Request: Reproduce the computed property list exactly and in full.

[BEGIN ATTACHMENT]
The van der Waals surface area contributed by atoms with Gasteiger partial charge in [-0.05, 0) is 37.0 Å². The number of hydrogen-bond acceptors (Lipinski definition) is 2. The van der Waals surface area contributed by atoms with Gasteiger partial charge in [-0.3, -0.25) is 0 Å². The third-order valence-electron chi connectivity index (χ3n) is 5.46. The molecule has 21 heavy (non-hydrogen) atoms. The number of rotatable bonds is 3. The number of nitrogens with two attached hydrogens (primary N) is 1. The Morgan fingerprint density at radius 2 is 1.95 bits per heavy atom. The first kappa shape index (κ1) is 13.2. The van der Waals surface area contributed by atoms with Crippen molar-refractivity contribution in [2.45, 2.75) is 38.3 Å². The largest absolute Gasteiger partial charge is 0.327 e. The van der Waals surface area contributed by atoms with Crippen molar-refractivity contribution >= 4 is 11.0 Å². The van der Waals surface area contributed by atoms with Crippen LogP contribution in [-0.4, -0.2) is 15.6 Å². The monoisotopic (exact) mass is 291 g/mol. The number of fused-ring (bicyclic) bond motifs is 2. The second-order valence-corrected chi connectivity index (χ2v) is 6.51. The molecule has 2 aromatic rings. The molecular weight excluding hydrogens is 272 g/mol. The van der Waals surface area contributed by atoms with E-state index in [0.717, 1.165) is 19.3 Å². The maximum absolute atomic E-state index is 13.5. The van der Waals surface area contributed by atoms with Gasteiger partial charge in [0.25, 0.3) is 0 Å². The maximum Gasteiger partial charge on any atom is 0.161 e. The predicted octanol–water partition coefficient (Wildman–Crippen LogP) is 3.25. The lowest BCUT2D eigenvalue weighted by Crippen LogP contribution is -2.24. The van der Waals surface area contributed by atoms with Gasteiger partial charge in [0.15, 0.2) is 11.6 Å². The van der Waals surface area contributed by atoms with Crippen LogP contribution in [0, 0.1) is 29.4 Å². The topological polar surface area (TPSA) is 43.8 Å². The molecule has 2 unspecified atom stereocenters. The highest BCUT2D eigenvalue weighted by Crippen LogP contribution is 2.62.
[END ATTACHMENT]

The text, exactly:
The van der Waals surface area contributed by atoms with Gasteiger partial charge in [-0.05, 0) is 37.0 Å². The number of hydrogen-bond acceptors (Lipinski definition) is 2. The van der Waals surface area contributed by atoms with Gasteiger partial charge in [-0.3, -0.25) is 0 Å². The third-order valence-electron chi connectivity index (χ3n) is 5.46. The molecule has 21 heavy (non-hydrogen) atoms. The number of rotatable bonds is 3. The number of nitrogens with two attached hydrogens (primary N) is 1. The Morgan fingerprint density at radius 2 is 1.95 bits per heavy atom. The first kappa shape index (κ1) is 13.2. The van der Waals surface area contributed by atoms with Crippen molar-refractivity contribution in [2.45, 2.75) is 38.3 Å². The largest absolute Gasteiger partial charge is 0.327 e. The van der Waals surface area contributed by atoms with Crippen molar-refractivity contribution >= 4 is 11.0 Å². The van der Waals surface area contributed by atoms with Crippen LogP contribution in [-0.4, -0.2) is 15.6 Å². The monoisotopic (exact) mass is 291 g/mol. The number of fused-ring (bicyclic) bond motifs is 2. The second-order valence-corrected chi connectivity index (χ2v) is 6.51. The molecule has 2 aromatic rings. The molecular weight excluding hydrogens is 272 g/mol. The van der Waals surface area contributed by atoms with E-state index in [0.717, 1.165) is 19.3 Å². The maximum absolute atomic E-state index is 13.5. The van der Waals surface area contributed by atoms with Gasteiger partial charge in [0.25, 0.3) is 0 Å². The maximum Gasteiger partial charge on any atom is 0.161 e. The predicted octanol–water partition coefficient (Wildman–Crippen LogP) is 3.25. The lowest BCUT2D eigenvalue weighted by Crippen LogP contribution is -2.24. The van der Waals surface area contributed by atoms with Gasteiger partial charge in [0.15, 0.2) is 11.6 Å². The van der Waals surface area contributed by atoms with Crippen LogP contribution in [0, 0.1) is 29.4 Å². The topological polar surface area (TPSA) is 43.8 Å². The molecule has 2 unspecified atom stereocenters. The highest BCUT2D eigenvalue weighted by Crippen LogP contribution is 2.62.